Three first-time voters debate which Presidential Candidate is best, explain the importance of youth voting in Ohio
By Abby Godard, ’13
270 electoral votes, 11 days and nine swing states are all that stand between two candidates and the Presidency for the next four years. After nearly 18 months on the campaign trail, billions of dollars spent on political advertisements, two national conventions and four debates, the fate of candidates former Governor Mitt Romney and President Barack Obama are left in the hands of America’s undecided voters. According to polling website Gallup, these are the six to eight percent of American voters that Presidential campaigns and candidates are trying to persuade.
Electoral history is the greatest determining factor of an electoral outcome, said Nate Silver, pollster for the New York Times. States that typically vote Democrat or Republican are accounted for during data polling. States that have gone both red (Republican) and blue (Democrat) are called swing states. The outcome of whether a swing state will have a majority Democratic or majority Republican voting outcome varies from year to year, and the undecided voters within these swing states hold the power and responsibility to decide which candidate would be best for President of the United States.
In order to win the presidency, a candidate must accumulate 270 electoral votes. The number of electoral votes a state has depends on the state’s population, which is reconfigured every 10 years through a national census. This year, Ohio has 18 electoral votes.
In electoral history, no Republican has ever won the Presidency without winning Ohio. Columbus as people say, is the swing city of the swing state and that is why both Obama and Romney have each made nearly 20 visits to the state of Ohio to date.
Rock the Vote
For first time voters seniors Ellie Thein, Alex Ehler and Cormac Bloomfield, they believe that voting in this 2012 Presidential Election is especially important to youth voters in Ohio, because the outcome of the national election is directly related to whether or not Ohio goes red or blue.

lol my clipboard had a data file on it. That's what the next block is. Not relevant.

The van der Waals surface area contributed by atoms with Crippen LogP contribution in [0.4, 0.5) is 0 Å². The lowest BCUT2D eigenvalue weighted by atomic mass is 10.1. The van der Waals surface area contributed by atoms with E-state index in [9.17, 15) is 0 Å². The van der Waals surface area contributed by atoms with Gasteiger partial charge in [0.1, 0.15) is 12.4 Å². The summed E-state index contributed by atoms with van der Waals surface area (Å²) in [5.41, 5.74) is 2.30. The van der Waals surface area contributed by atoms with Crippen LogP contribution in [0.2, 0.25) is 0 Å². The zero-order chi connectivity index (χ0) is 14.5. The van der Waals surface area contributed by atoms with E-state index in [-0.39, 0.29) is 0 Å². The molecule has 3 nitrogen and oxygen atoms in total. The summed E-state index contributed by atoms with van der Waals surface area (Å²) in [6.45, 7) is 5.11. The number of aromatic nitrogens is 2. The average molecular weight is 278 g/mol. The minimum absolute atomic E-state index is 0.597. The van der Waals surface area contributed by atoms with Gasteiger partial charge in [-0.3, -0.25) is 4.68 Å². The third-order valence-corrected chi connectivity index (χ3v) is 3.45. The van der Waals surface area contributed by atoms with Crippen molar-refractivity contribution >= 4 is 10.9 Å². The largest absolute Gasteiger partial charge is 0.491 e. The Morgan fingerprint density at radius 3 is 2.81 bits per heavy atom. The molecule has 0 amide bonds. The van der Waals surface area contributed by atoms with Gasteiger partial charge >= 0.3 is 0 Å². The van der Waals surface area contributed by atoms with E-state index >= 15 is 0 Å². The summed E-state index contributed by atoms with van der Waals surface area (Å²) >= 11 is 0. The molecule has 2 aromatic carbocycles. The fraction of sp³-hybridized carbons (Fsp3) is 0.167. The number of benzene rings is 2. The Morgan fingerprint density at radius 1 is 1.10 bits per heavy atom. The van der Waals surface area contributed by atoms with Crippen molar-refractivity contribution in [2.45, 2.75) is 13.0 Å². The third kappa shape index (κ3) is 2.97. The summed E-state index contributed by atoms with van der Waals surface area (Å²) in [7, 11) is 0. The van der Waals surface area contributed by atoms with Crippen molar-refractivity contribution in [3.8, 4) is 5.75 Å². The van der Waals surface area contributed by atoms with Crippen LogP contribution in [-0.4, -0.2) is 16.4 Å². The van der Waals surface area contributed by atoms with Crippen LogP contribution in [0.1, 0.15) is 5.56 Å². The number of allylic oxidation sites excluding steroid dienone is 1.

Thein’s biggest issue concerning new voters is when people of the younger generation are uninformed about political issues and “waste” their vote by either voting strictly down party lines or not voting at all.
“Nothing frustrates me more than kids who will be 18 and are like, ‘I’m not going to vote because I don’t care.’ I mean, how can you not care?” Thein said. “It’s your one duty as an American to vote and be an informed voter. You can’t just let other people make decisions for you because if they make the wrong decision, you had the chance to stop it.”
Thein said she believes younger voters are often overlooked due to their youth, and that the younger generation needs to prove that it has as much of a say in this election as more experienced voters.
“This is my first time voting, and we need to make sure our voices are heard too,” she said. “We can’t keep letting our parent’s generation and the generations above them [make] all of the decisions. This is our future, for our America, and we should start shaping it now.”
A Jaded Electorate
In a Sept. 26 PBS NewsHour report, Judy Woodruff spoke with John Delevolpe, the Director of Polling for Harvard’s Institute of Politics, about the politically jaded and undecided youth voters in the upcoming 2012 presidential election.
“It’s almost night and day,” he said. “Whereas young people four years ago were among the most enthusiastic members of the electorate, we see major dissatisfaction with the process, with the campaign, and far less political engagement than we had seen four years before.”
In 2008, adults between the ages of 18-29 made up 18 percent of all voters, according to The New York Times. Out of these young voters, President Barack Obama won 66 percent of their ballots, while his Republican opponent, Senator John McCain, won just 32 percent of the youth vote.
Delevolpe highlighted the stark contrast between youth voting today and four years ago with a relatively high percentage of young voters left still undecided with less than a month until the Nov. 6 election.
“We have seen more than 10 percent of 18-to-24-year-olds at this point in the campaign are undecided. So, that is a significant number,” Delevolpe said. “We have more Millennials today than Baby Boomers in this country. Almost one in four American citizens is a part of this younger Millennial generation.”
In an Arlingtonian survey distributed to over 200 UAHS students, three topics emerged as most important to the youth of UA, issues ranged from the economy to LGBT Equality.
When young voters Thein, Ehler and Bloomfield were asked which issues were of highest importance, their answers reflected those of the student body.
Ehler, a registered Republican, finds himself split on Romney and Obama’s stances on social policy and their visions for the economy.